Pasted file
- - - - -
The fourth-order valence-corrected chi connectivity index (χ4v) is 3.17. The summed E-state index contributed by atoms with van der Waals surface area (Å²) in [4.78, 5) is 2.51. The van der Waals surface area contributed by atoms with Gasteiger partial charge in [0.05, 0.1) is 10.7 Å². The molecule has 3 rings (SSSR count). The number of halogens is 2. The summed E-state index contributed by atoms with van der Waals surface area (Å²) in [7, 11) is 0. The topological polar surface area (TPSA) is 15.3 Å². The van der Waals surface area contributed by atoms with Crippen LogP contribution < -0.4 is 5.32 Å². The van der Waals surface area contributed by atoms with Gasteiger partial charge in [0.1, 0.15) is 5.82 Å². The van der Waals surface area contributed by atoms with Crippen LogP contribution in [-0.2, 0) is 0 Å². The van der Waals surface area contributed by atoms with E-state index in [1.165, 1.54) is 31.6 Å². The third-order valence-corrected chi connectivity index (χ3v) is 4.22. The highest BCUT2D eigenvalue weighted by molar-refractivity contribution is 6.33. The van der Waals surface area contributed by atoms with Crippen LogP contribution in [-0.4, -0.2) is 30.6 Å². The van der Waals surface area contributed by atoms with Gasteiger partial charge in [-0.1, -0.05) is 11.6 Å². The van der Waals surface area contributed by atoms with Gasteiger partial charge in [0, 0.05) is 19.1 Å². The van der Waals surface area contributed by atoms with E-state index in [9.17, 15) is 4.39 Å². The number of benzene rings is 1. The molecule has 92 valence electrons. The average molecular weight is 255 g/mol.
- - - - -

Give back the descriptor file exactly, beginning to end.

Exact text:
The fourth-order valence-corrected chi connectivity index (χ4v) is 3.17. The summed E-state index contributed by atoms with van der Waals surface area (Å²) in [4.78, 5) is 2.51. The van der Waals surface area contributed by atoms with Gasteiger partial charge in [0.05, 0.1) is 10.7 Å². The molecule has 3 rings (SSSR count). The number of halogens is 2. The summed E-state index contributed by atoms with van der Waals surface area (Å²) in [7, 11) is 0. The topological polar surface area (TPSA) is 15.3 Å². The van der Waals surface area contributed by atoms with Crippen LogP contribution < -0.4 is 5.32 Å². The van der Waals surface area contributed by atoms with Gasteiger partial charge in [0.1, 0.15) is 5.82 Å². The van der Waals surface area contributed by atoms with Crippen LogP contribution in [-0.2, 0) is 0 Å². The van der Waals surface area contributed by atoms with E-state index in [1.165, 1.54) is 31.6 Å². The third-order valence-corrected chi connectivity index (χ3v) is 4.22. The highest BCUT2D eigenvalue weighted by molar-refractivity contribution is 6.33. The van der Waals surface area contributed by atoms with Crippen LogP contribution in [-0.4, -0.2) is 30.6 Å². The van der Waals surface area contributed by atoms with Gasteiger partial charge in [-0.1, -0.05) is 11.6 Å². The van der Waals surface area contributed by atoms with Gasteiger partial charge in [0, 0.05) is 19.1 Å². The van der Waals surface area contributed by atoms with E-state index in [9.17, 15) is 4.39 Å². The number of benzene rings is 1. The molecule has 92 valence electrons. The average molecular weight is 255 g/mol.